This wiki space contains archival documentation of Project Bamboo, April 2008 - March 2013.
Please briefly describe the collection methods used (eg. "self report", "questionnaire", "ethnographic interview")
The Brown University Local Bamboo Group met and discussed various actual scenarios for research and scenarios. The participants in this discussion were two faculty members and 4 CIS staff members from the Academic Services Group.
The scope section is provided by the collector, with input from the scholar(s), and attempts to estimate the scope of the group that performs the processes described: How broadly do the practices described in this story apply to others in same field, in related fields, etc?
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1. Was this story collected for a particular Bamboo working group? If so, please include, as keywords, the appropriate group(s).
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Please include the text, documents, media, or other material which comprise this story
Scenario: Pico della Mirandola is a 15th century Italian philosopher who wrote some important texts of renaissance humanism. His writings are difficult and written in Latin, and the circle of Pico scholars is relatively small; there may be 50 or 60 Pico scholars in the world. These scholars work on various aspects of Pico's work: translations, different sorts of commentaries, philosophical analysis, for example.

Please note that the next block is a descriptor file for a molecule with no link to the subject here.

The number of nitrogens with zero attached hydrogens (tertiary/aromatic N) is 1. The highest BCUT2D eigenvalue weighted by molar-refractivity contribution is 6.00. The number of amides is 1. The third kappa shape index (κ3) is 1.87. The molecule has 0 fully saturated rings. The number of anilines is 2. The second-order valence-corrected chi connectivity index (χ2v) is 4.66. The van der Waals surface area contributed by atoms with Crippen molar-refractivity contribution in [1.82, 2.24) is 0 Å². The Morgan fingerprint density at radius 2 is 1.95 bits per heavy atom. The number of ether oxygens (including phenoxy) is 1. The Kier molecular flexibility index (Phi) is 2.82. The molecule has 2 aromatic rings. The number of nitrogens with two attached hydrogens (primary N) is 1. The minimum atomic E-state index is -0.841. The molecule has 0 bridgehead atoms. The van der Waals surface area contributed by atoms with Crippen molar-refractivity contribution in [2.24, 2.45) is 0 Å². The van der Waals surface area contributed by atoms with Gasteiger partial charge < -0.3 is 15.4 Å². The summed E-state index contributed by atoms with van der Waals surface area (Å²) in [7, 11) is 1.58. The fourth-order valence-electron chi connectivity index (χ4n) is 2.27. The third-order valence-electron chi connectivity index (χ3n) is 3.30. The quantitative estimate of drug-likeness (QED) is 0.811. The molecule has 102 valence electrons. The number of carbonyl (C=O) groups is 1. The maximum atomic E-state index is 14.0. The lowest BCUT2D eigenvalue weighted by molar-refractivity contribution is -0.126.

A group of Pico scholars at the University of Bologna and Brown University formed an online project in order to work on Pico's text collaboratively, and to create new translations and commentary. They put some of Pico's Latin texts online, and collaborated through the website and via email. There are several, successive versions of Pico editions, representing developing technology and technical skills. See [ ] and http://www.stg.brown.edu/projects/pico/.
A great deal of the interaction takes the form of locating and annotating a point in the text of Pico, in order to add either a translation, or a philosophical, grammatical or other annotation. Readers of the text can then read the text and view the annotations. This model is of most benefit either to scholars who are familiar with the text and want to read other's commentaries, or with scholars who are studying the text and are using the commentaries to understand it better. It is not as well suited to someone who is unfamiliar d with Renaissance humanist philosophy and cannot read Latin.
Recently a new group of Mexican Pico scholars joined the project, and have begun to use the annotation system to develope a translation into Spanish, which has never been done before.
Links to Activities